Wednesday, January 28, 2009

Bacon Explosion and Beer--Steelers Super Bowl Party Time

As you may know, I have an intense love of bacon and beer.

What sort of beer do you think would go good with the Bacon Explosion. I'm thinking I.P.A. The more imperial the better.

Peevish or Not, you decide

Is it too peevish to expect beer bottles at least rinsed before returning? Put another way, I've found chicken feathers, peat moss, chaw, corn, and pancakes at the terminus of bottles. Is this too much to ask?

Reminiscing about the Mojave Desert

I was just thinking about my last (and first and only) visit to the Mojave desert, just about this time of year in 1980. How long was I there? Hmmmm, six weeks? No, too long; but at least four weeks. Gallant Eagle `80 it was. 121st signal battalion, the Big Red One, First Infantry Division.

You know, the desert is a place you gotta experience if you have the chance. The scale of it is so hard to gauge on first experience that it's just amazing. Looking out across the floor of a valley between two mountains, it's so easy to think that the distant mountain is only two or three miles away, when in fact it's 20. While there, me and a buddy were at a point where we could see the Goldstone observatory to the west and at a lower elevation than we were, and we decided to hike closer to get a better look. Well, 1/2 hour of fast hiking later brought us no closer to it than when we started.

Also, dispel any preconceptions you may have of the desert being dry and parched. Down on the floor it can be 80 during the day, but up on a 5000 foot mountain, you're liable to get snow. At least in January.

I remember just coming in to town and this is where I learned of Bon Scott's death--saw it on the front page of a local paper. May he R.I.P.

After concluding the games, and cleaning and loading our equipment onto train cars (yes, flatbed train cars) for the trip back to Kansas, we had some time to waste as we waited for our stick to go out. Our first sergeant told us not to get into any trouble and warned us that there would be hell to pay if we found some. Well, being 19 and full of piss and vinegar, sure `nuff we made our way over to the PX and found some in the form of two grocery bags of good vinegar and other spirits. We proceeded to spend the afternoon in the barracks squirreled away in a corner with the wall lockers encircling us like the Great Wall, drinking and playing Spades.

You know, things couldn't get much better than this, right?

They did.

Here comes the first sergeant, striding cockily, short, with something to prove, regulation moustache not lower than or past the edge of the upper lip, making his rounds to check on things, and he finds us holed up in the back. Standing over us, he takes one look at us sitting down low on our duffle bags, then at the cards, and then at the bottles which we weren't fast enough to spirit away. And then, like Moses himself come forward to the 20th century, down from the Mountain, the sunlight forming a halo behind him, he picks up the bottles, looks at the labels, shouts: ``I told you guys no drinking!'' raises them over his head and in one swift motion smashes them to floor where they shatter into a hundred pieces. We were speechless. ``You guys just earned yourself the last stick back to Kansas after you load all the gear onto pallets and then all the pallets onto the planes.'' And we had to do just that before we could step onto and sit down on a plane and go back.

But it was worth it.


Road Trip

Will be embeerking on a road trip today if the weather cooperates to try as many beer bars as I can before Sunday night.

Monday, January 26, 2009

New Prez P.A.

Secondary fermentation is underway and still proceeding albeit slowly. Unusual to me since last time, fermentation had ended by the time I racked into secondary. It has never been a vigorous fermentation this batch: moderate at first, then gently stabilizing to slow and steady. I'll have to keep an eye on this to see what's going on. Perhaps I should take a gravity reading tonight to see where it's at. I'm shooting for 1.020.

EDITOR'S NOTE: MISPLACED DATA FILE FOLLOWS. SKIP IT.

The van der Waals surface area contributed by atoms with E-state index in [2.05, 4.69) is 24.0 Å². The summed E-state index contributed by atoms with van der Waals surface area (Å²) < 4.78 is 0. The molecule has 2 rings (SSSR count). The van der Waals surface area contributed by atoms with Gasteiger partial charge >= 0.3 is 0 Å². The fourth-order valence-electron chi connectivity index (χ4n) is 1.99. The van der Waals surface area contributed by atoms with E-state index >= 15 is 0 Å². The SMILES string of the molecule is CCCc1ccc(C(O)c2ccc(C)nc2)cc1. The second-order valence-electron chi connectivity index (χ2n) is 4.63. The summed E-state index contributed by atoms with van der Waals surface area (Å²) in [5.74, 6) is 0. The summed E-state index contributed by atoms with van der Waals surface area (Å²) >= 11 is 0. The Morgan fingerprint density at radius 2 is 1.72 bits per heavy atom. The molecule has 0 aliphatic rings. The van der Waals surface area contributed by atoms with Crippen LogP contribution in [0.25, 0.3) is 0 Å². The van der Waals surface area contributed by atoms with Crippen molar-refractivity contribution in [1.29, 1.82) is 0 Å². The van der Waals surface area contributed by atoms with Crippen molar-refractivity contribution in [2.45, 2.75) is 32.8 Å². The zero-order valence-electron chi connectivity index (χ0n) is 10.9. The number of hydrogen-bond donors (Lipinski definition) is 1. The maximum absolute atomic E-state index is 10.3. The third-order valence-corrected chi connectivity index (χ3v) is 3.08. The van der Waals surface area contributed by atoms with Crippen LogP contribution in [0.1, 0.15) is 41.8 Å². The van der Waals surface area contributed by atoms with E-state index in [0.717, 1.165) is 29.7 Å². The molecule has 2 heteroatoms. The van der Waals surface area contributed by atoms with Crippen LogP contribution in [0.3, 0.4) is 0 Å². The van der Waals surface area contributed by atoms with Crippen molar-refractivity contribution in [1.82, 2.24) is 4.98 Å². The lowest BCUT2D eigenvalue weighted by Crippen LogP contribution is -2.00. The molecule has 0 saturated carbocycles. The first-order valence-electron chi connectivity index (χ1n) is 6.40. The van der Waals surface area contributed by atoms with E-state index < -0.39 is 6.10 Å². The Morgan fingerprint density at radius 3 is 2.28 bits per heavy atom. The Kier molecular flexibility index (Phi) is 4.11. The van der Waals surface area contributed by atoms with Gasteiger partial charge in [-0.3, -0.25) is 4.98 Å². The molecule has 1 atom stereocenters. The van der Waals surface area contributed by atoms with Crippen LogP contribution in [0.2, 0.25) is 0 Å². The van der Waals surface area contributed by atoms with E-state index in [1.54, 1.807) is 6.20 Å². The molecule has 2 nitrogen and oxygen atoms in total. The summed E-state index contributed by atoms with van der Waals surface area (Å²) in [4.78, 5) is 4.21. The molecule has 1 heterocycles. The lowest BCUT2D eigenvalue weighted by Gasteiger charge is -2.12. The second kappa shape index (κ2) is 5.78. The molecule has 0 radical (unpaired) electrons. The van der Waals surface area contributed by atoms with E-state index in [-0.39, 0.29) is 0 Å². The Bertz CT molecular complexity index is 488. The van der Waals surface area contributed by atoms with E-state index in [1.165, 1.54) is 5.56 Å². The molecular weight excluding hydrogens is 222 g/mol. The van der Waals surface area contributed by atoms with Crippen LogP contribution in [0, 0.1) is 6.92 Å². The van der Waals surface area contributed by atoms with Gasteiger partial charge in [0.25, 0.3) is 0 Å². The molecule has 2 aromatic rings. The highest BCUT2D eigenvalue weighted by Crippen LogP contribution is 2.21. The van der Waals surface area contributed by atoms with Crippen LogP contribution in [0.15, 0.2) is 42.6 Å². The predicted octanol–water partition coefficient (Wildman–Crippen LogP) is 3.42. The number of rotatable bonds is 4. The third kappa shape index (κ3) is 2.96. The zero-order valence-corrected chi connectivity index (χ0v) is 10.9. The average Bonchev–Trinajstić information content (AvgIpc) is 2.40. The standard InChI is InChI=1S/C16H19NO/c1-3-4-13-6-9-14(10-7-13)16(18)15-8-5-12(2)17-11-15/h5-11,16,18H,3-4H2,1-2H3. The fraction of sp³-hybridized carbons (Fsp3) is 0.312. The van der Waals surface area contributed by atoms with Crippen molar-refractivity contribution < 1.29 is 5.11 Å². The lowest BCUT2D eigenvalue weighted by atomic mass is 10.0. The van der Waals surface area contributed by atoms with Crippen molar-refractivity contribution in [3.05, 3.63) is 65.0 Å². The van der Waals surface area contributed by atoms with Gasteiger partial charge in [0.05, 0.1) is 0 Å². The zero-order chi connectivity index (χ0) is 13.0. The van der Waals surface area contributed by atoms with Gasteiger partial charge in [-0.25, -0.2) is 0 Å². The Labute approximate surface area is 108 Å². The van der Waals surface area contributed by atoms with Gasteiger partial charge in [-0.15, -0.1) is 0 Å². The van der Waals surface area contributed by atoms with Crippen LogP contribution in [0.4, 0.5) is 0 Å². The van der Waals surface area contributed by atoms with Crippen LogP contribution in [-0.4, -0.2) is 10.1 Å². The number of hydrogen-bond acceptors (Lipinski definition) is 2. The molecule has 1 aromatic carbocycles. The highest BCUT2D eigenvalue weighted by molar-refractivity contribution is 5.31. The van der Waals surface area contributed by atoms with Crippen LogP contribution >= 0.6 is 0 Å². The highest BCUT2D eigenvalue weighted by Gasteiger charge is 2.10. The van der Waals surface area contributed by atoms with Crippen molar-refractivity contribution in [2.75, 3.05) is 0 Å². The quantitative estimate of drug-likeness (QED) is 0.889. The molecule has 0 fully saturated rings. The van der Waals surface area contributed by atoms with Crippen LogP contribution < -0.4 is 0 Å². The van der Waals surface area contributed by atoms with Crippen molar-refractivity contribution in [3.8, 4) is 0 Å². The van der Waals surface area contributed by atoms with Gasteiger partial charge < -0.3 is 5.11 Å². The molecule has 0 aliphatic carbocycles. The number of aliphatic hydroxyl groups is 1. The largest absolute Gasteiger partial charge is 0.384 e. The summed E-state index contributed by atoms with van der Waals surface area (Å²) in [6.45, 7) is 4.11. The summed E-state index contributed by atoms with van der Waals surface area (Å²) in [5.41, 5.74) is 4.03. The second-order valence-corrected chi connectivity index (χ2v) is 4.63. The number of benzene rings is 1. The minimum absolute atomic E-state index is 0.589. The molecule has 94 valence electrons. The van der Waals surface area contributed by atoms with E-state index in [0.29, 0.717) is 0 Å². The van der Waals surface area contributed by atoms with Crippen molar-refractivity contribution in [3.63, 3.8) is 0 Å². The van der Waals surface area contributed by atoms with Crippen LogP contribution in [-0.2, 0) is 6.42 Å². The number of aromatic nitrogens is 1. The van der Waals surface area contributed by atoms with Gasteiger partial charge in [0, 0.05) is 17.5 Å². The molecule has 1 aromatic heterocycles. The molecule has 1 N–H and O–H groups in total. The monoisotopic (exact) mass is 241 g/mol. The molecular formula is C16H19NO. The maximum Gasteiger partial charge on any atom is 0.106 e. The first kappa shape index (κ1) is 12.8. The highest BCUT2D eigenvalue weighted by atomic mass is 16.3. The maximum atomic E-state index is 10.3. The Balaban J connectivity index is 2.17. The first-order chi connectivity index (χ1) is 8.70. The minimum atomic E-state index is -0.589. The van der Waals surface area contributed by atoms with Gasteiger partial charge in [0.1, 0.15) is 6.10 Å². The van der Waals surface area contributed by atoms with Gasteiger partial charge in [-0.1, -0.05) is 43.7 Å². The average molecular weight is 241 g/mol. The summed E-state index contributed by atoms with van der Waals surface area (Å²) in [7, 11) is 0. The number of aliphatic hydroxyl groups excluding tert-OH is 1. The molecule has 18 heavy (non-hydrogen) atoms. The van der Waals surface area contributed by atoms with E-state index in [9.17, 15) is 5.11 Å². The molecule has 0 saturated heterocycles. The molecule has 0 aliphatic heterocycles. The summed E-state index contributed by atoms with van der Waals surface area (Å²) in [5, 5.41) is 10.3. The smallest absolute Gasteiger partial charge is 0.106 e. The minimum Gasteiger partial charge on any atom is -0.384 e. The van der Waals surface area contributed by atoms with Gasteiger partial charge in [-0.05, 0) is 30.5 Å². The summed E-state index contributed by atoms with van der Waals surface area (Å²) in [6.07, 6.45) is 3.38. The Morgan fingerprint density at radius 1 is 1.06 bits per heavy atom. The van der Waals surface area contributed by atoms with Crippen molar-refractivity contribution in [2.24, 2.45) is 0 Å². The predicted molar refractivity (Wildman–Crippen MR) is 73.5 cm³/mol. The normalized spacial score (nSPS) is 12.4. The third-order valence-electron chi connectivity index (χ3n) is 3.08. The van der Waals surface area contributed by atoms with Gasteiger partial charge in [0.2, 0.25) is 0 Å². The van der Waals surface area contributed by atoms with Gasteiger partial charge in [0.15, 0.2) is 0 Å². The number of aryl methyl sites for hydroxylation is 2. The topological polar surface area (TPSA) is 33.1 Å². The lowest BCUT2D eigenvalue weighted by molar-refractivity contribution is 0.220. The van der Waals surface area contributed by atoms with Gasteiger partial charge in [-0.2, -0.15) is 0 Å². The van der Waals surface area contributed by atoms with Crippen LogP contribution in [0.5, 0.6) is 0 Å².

Christmas in January

T-Bone and I happened by One Guy Brewing yesterday to celebrate Christmas. Actually, I was honored by him treating me to share in his Christmas present of a One Guy Brewing gift certificate.

I was delighted to see the Pale Ale on tap as I had never tried this in any of the earlier releases of it in the past year. Offered along with that, was the Atomic Punk I.P.A. and the Berwick Lager.

I began with a shaker of the P.A. which turned out to be a delight of refreshing, straw colored elegance. A very nice blend of maltiness and a slight hop flavor brought about by the East Kent Goldings hops (I think--need to verify this). I could easily drink a lot of this and enjoy every sip!

The P.A. was followed by the extremely popular Atomic Punk. So popular in fact, that at one point every stool had one in front of them precipitating the automatic engagement of the playing of Atomic Punk on the boom box! I tried this on initial release last year and loved it then. This version, according to Guy, has a bit more Amarillo hops. To me, it has a bit more of a piney, grapefruity, characteristic in my nose and in taste. Not obtrusively overwhelming, but indeed excellent. I ended up bringing a growler home.

One Guy as you may know is approaching its one year anniversary of being open. (Today as a matter of fact.) I won't be in town next weekend but I trust that stopping by then will beer a beery rewarding experience!

Sunday, January 25, 2009

Traveling to Utah?

Here's an interesting article on the brew pub scene in Utah. The one near Zion Canyon caught my eye--I want to check it out when I go west.

Saturday, January 24, 2009

Beer Swap

Swapped one of each of my BOTM bottles with J, for a espiègle Flying Dog Horn Dog, a refreshing Cascade-laced Sierra Nevada 2007 Anniversary Ale, a Mad River Brewing Company Jamaica Brand Red Ale, and a Peak Organic Brewing Company Nut Brown Ale. I've tasted none of these `cept for the Red Ale, so I'm in for a treat! Thanks J.

I'm something of a fan of Sierra Nevada as I think they usually hit the hop and malt balance just right. I couldn't have found a more opportune time to validate this statement than when racking this morning and I've discovered that the Anniversary Ale is no exception to this rule.

By balance I tend to like something on the order of 60-40, but who's counting anyway?

Doo Dah Doo Dah Day